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AARP Warns Senior Citizens about Schemes during Holidays

3 years 3 months 1 week ago Wednesday, December 21 2016 Dec 21, 2016 December 21, 2016 5:57 PM December 21, 2016 in News

PHARR – The holidays are a prime time for criminals to target senior citizens. That’s according to AARP in Texas.

Criminals continue to find ways to take money with false advertisements, whether it’s by mail, phone or the internet.

Sylvia Perez works at Brook Ridge Retirement Community and has been since opening day 25 years ago.

Perez said she’s seen the different tactics thieves use to take advantage of residents.

“There’s always something different and they always seem to get really smart on ways to do it,” she said.

Irene Lee lives at the center and she recently received a suspicious call.

“It’s been like I’ve had before. The same kind of a call, several times,” she said.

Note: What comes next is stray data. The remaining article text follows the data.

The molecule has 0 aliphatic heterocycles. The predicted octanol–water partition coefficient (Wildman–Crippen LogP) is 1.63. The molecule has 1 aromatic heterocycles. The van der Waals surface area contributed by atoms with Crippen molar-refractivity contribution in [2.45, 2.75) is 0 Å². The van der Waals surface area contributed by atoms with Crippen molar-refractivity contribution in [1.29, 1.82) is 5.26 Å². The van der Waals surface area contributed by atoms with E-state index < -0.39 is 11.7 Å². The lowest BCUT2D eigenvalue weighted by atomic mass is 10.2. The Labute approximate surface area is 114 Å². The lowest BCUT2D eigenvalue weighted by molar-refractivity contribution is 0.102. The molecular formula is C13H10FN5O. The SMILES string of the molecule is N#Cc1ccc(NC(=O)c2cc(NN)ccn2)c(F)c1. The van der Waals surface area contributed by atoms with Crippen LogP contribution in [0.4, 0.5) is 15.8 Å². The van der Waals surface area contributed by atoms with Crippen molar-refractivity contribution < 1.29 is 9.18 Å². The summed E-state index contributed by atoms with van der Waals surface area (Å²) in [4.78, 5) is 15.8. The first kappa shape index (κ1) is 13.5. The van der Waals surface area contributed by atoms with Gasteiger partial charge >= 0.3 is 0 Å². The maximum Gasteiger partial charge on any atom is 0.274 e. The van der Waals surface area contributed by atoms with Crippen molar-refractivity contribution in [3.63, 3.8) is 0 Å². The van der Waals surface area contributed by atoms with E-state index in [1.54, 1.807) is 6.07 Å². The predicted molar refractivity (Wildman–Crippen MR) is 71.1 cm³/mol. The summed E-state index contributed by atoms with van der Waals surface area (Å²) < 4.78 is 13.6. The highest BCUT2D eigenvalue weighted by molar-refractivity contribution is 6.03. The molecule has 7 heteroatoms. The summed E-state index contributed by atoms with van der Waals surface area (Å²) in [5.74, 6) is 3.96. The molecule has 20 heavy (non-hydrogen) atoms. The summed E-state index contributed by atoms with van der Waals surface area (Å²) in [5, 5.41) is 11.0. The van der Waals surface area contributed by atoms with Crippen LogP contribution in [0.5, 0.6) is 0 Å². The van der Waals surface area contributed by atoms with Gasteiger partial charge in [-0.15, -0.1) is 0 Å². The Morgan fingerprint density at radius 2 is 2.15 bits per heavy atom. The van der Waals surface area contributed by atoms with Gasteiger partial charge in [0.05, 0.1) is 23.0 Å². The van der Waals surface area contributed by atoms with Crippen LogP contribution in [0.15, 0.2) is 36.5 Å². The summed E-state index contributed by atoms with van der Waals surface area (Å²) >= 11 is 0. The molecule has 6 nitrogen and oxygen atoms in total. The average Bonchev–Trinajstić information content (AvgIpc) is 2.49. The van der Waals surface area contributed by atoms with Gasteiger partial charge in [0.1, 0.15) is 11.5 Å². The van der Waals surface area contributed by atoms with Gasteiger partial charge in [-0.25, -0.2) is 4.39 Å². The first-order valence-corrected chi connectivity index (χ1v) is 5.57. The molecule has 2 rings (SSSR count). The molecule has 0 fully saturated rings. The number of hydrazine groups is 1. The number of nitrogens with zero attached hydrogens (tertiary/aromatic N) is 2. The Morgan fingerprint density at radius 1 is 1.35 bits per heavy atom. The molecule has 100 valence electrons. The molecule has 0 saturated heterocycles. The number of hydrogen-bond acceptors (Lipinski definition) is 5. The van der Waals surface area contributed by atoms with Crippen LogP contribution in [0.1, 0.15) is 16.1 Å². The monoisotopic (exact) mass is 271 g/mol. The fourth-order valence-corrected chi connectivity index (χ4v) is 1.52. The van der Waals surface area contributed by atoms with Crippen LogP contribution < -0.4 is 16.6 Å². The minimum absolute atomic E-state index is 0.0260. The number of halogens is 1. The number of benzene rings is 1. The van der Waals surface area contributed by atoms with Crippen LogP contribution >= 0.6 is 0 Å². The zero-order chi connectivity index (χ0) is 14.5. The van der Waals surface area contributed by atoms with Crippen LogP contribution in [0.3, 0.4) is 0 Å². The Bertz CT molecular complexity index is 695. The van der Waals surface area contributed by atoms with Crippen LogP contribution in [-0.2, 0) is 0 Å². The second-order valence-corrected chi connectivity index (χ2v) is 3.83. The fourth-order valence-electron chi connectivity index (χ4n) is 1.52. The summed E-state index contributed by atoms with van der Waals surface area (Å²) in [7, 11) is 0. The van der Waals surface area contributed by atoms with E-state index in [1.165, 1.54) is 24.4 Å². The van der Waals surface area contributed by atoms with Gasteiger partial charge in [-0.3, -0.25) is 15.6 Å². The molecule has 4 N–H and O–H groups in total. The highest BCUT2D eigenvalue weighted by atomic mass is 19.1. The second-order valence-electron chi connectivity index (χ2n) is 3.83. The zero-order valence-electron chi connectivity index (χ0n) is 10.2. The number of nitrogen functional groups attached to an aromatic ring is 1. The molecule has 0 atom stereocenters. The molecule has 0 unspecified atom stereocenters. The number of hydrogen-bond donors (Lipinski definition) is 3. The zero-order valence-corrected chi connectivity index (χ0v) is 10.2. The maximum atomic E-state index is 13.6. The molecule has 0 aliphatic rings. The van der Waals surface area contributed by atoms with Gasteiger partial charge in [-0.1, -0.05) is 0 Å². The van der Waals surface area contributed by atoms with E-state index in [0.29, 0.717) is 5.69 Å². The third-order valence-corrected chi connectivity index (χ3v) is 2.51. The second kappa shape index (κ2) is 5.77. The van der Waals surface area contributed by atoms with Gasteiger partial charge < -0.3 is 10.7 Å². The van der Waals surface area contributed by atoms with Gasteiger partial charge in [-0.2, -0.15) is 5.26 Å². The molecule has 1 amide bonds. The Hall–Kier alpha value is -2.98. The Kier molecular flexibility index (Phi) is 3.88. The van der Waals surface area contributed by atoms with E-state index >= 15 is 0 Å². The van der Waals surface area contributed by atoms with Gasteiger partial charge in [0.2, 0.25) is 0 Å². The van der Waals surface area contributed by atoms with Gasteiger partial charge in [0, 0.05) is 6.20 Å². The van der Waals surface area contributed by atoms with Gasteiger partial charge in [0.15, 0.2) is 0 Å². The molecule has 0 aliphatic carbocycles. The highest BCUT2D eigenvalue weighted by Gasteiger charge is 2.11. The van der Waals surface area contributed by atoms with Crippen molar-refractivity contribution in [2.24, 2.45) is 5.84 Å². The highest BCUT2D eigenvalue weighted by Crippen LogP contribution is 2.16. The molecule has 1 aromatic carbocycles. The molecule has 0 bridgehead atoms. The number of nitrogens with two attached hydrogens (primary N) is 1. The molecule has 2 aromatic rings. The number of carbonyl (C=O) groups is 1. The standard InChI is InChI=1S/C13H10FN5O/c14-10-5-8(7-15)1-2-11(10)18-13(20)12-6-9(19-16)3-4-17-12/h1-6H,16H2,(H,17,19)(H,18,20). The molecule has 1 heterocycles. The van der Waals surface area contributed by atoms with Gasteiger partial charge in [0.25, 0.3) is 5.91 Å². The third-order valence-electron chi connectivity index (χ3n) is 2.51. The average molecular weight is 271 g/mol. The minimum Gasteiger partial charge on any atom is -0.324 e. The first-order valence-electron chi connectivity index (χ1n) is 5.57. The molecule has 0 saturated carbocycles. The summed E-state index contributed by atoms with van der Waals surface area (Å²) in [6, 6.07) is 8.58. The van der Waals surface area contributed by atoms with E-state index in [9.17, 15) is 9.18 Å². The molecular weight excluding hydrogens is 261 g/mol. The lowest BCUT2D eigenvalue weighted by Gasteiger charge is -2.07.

Lee is no stranger to this type of fraud. The recent caller requested cash, but no mention of an organization.

Lee’s friend, Kathryn Fritsch, also gets similar calls.

“There’s so many that come out looking to get money for nothing,” she said.

Both women know they should ask whose calling and why to ensure the call isn’t phony. AARP in Texas said senior citizens are targets because they typically have savings and assets.

They’re a source of easy money for criminals looking to make hundreds in a single call.

Phone calls aren’t the only tactics Perez has seen. She said mail-in requests also trickle into their facility.

“If there’s a phone number but normally there isn’t. It’s always just mail it in and so we’ll say, you know what I don’t think you need to do this,” Perez said.

The people at the retirement center said they are staying alert making sure no one takes advantage of their giving spirit during the holidays.

AARP said seniors should never send money without verifying that the person or organization on the receiving end is legitimate.

Known Tactics Used According to AARP

  • Phony lottery or sweepstakes seeking upfront fees to enter or collect.
  • Government imposters posing as reps from Social Security and Medicare.
  • Offers for free or discount medications.
  • Credit card fraud and investment schemes.

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